These test results are given in micro-grams per square foot. The record does not provide much explanation on the relative significance of these measurements.

The second lead inspection report, dated February 22, 1994, was from an inspection by a company called Mircon Inc. That report indicated that on the front exterior of the house the wooden window frame and outer window sills and concrete headers were in a “peeling and chipping condition.” It further indicated that, in the first floor living room, kitchen, and den, there were sheetrock walls and ceilings and that the plaster walls behind the sheetrock were suspected to contain lead-based paint. While the report contains test results for numerous locations in the house, the only locations that tested positive for lead were the outer sill of the first floor window and the header to the cellar—both of which are exterior locations.

The third lead inspection report, from a 2009 environmental survey by a company called ARC, detected lead on a stair-riser on an interior staircase.

c. Discovery Materials Concerning Ms. Ross' Childhood

At her deposition on October 15, 2009, Ms. Shandes testified to the following:

When Ms. Ross was born, Ms. Shandes resided at the Gilmor Street home. According to Ms. Shandes, her daughter did not visit any other properties or attend day care while they lived at the Gilmor Street address. Her daughter would crawl around and sit on the steps while living at the property. At the house, Ms. Shandes noticed flaking paint on the front porch and on the inside of the house around the windows and trim.

When Ms. Shandes moved with her daughter to the HABC Payson Street home, the property was in excellent condition except for the windows, which she described as “rotten” with “paint peeling.” As at the Gilmor Street home, Ms. Shandes and her daughter sat outside on the steps of the Payson Street home. The outside steps were close to the flaking, peeling, and chipping paint around the windows.

As a child, Ms. Ross never visited a friend's house because “she had a problem. She didn't even start talking like a regular child would talk. She didn't start talking until she was almost four years old.” After Ms. Ross began school, she spent time at her grandmother's house—also an HABC-owned property—three or four times a week. According to Ms. Shandes, her mother's property also had “stuff falling where it's painted at. Around the window frames falling and stuff.”

Finally, the answers to interrogatories filed on behalf of Ms. Ross stated that, as a young baby, she would put non-food items in her mouth—a behavior sometimes referred to as “pica.” d. Testimony of Proposed Expert

Counsel for Ms. Ross indicated that he intended to call several experts at trial.

The expert who was the subject of the dispositive motion in limine was Dr. Jacalyn Blackwell–White, a pediatrician with more than 20 years experience. Dr. Blackwell–White was retained by counsel for Ms. Ross to provide an opinion on whether Ms. Ross had been exposed to toxic lead levels and whether that exposure had caused brain impairment. Dr. Blackwell–White had not treated or met Ms. Ross; nor did she visit either of the residences at issue in the case. In 2009, she reviewed various records concerning Ms. Ross and her two residences. Based on that review, Dr. Blackwell–White furnished two reports that opined that Ms. Ross had been exposed to lead-based paint at both residences, that such exposure “resulted in sustained toxic blood levels” during her early developmental years, and that the end result would be life-long neuropsychological impairment.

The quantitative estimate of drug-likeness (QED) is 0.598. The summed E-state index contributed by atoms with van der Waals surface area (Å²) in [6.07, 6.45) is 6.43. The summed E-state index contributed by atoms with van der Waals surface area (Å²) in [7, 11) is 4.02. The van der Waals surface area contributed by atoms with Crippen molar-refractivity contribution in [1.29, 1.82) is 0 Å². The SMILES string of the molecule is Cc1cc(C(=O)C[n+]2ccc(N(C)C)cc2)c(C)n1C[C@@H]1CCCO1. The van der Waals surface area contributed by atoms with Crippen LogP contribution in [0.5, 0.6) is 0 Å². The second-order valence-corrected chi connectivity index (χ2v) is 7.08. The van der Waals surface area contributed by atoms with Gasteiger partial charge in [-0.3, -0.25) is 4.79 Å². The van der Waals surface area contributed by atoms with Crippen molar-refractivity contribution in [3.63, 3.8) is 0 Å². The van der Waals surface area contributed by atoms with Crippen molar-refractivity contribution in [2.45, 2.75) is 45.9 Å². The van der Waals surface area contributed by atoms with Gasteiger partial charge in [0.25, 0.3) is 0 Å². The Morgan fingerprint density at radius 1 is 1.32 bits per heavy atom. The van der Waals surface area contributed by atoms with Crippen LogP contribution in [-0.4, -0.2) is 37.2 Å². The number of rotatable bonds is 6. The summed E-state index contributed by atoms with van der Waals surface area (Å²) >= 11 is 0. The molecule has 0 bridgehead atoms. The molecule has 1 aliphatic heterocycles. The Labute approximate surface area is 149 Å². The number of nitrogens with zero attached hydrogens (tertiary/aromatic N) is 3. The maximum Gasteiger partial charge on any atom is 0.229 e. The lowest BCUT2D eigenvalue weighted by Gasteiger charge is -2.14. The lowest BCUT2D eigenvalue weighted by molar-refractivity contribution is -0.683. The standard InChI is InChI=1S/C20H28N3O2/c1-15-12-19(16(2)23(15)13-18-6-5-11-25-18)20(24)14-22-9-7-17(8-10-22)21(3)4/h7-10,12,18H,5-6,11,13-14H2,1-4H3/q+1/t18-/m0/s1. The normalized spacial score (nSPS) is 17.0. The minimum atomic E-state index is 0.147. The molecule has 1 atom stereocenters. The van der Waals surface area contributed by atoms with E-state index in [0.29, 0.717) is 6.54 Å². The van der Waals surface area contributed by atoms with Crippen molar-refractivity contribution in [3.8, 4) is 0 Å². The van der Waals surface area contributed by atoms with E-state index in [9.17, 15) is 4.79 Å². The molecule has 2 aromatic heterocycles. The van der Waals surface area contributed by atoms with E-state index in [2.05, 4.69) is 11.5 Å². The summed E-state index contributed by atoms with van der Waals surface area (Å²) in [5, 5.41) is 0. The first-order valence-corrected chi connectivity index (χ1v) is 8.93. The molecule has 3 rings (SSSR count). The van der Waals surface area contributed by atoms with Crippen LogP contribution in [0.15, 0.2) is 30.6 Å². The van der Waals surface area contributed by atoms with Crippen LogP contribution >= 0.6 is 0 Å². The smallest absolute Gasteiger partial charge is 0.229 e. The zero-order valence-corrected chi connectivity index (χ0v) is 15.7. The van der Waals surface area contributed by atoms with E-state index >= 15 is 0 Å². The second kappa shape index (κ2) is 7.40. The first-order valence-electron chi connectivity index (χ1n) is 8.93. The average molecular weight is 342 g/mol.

The court denied motions in limine to exclude testimony by two experts who would testify as to limitations on Ms. Ross' future earnings ability.

Excerpts of Dr. Blackwell–White's deposition testimony were submitted to the court and she also testified in person at the hearing.

In her deposition testimony, Dr. Blackwell–White explained that, when presented with a child in her pediatric practice with an elevated blood lead level, she would question the child's parents about the age, location, and condition of their residence and other properties which the child visited. She indicated that chipping and peeling paint and lead dust in a child's residence were likely sources of lead exposure, although she conceded that there could be other sources, such as other houses in the neighborhood, toys, and environmental exposure such as automobile exhaust. In some instances she would contact the Baltimore City Health Department, which would then try to “more clearly identify” the source of the child's condition and, if traced to lead paint in the house, order the owner to remedy the condition.